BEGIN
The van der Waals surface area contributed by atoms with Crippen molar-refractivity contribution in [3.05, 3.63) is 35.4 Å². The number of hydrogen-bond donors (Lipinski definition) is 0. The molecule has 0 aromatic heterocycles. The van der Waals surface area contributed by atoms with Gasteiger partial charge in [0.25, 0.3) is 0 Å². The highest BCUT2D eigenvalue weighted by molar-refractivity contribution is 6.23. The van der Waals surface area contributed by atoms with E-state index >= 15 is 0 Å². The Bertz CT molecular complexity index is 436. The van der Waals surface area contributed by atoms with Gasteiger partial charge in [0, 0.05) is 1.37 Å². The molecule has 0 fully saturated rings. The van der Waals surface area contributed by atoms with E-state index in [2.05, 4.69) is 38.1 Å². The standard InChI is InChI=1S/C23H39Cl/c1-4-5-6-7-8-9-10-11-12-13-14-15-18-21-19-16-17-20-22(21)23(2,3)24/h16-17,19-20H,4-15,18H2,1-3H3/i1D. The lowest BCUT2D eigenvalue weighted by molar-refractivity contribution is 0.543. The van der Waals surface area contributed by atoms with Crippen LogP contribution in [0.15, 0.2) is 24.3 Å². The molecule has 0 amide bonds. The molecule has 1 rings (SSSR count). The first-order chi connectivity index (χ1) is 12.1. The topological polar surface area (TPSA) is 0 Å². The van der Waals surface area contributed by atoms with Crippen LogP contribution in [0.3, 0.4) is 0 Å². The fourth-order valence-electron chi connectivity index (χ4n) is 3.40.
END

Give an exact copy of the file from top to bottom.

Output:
The van der Waals surface area contributed by atoms with Crippen molar-refractivity contribution in [3.05, 3.63) is 35.4 Å². The number of hydrogen-bond donors (Lipinski definition) is 0. The molecule has 0 aromatic heterocycles. The van der Waals surface area contributed by atoms with Gasteiger partial charge in [0.25, 0.3) is 0 Å². The highest BCUT2D eigenvalue weighted by molar-refractivity contribution is 6.23. The van der Waals surface area contributed by atoms with E-state index >= 15 is 0 Å². The Bertz CT molecular complexity index is 436. The van der Waals surface area contributed by atoms with Gasteiger partial charge in [0, 0.05) is 1.37 Å². The molecule has 0 fully saturated rings. The van der Waals surface area contributed by atoms with E-state index in [2.05, 4.69) is 38.1 Å². The standard InChI is InChI=1S/C23H39Cl/c1-4-5-6-7-8-9-10-11-12-13-14-15-18-21-19-16-17-20-22(21)23(2,3)24/h16-17,19-20H,4-15,18H2,1-3H3/i1D. The lowest BCUT2D eigenvalue weighted by molar-refractivity contribution is 0.543. The van der Waals surface area contributed by atoms with Crippen LogP contribution in [0.15, 0.2) is 24.3 Å². The molecule has 0 amide bonds. The molecule has 1 rings (SSSR count). The first-order chi connectivity index (χ1) is 12.1. The topological polar surface area (TPSA) is 0 Å². The van der Waals surface area contributed by atoms with Crippen LogP contribution in [0.3, 0.4) is 0 Å². The fourth-order valence-electron chi connectivity index (χ4n) is 3.40.